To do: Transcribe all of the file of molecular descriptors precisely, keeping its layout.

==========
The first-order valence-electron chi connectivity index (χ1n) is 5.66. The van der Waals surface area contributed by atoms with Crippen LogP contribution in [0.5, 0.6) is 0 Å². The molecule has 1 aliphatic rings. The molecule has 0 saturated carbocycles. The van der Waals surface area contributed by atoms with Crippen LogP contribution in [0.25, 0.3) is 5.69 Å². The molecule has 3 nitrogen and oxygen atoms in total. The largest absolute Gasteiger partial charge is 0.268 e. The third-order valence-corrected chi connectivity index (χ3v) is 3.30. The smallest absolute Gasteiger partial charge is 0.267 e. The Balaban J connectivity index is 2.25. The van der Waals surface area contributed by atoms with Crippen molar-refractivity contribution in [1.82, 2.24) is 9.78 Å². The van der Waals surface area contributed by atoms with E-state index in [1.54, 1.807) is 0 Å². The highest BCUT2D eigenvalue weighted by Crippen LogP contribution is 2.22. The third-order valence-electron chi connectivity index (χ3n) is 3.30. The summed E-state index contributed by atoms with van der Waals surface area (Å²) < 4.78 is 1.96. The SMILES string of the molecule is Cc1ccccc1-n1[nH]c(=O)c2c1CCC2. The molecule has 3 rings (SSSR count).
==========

The first-order valence-electron chi connectivity index (χ1n) is 5.66. The van der Waals surface area contributed by atoms with Crippen LogP contribution in [0.5, 0.6) is 0 Å². The molecule has 1 aliphatic rings. The molecule has 0 saturated carbocycles. The van der Waals surface area contributed by atoms with Crippen LogP contribution in [0.25, 0.3) is 5.69 Å². The molecule has 3 nitrogen and oxygen atoms in total. The largest absolute Gasteiger partial charge is 0.268 e. The third-order valence-corrected chi connectivity index (χ3v) is 3.30. The smallest absolute Gasteiger partial charge is 0.267 e. The Balaban J connectivity index is 2.25. The van der Waals surface area contributed by atoms with Crippen molar-refractivity contribution in [1.82, 2.24) is 9.78 Å². The van der Waals surface area contributed by atoms with E-state index in [1.54, 1.807) is 0 Å². The highest BCUT2D eigenvalue weighted by Crippen LogP contribution is 2.22. The third-order valence-electron chi connectivity index (χ3n) is 3.30. The summed E-state index contributed by atoms with van der Waals surface area (Å²) < 4.78 is 1.96. The SMILES string of the molecule is Cc1ccccc1-n1[nH]c(=O)c2c1CCC2. The molecule has 3 rings (SSSR count).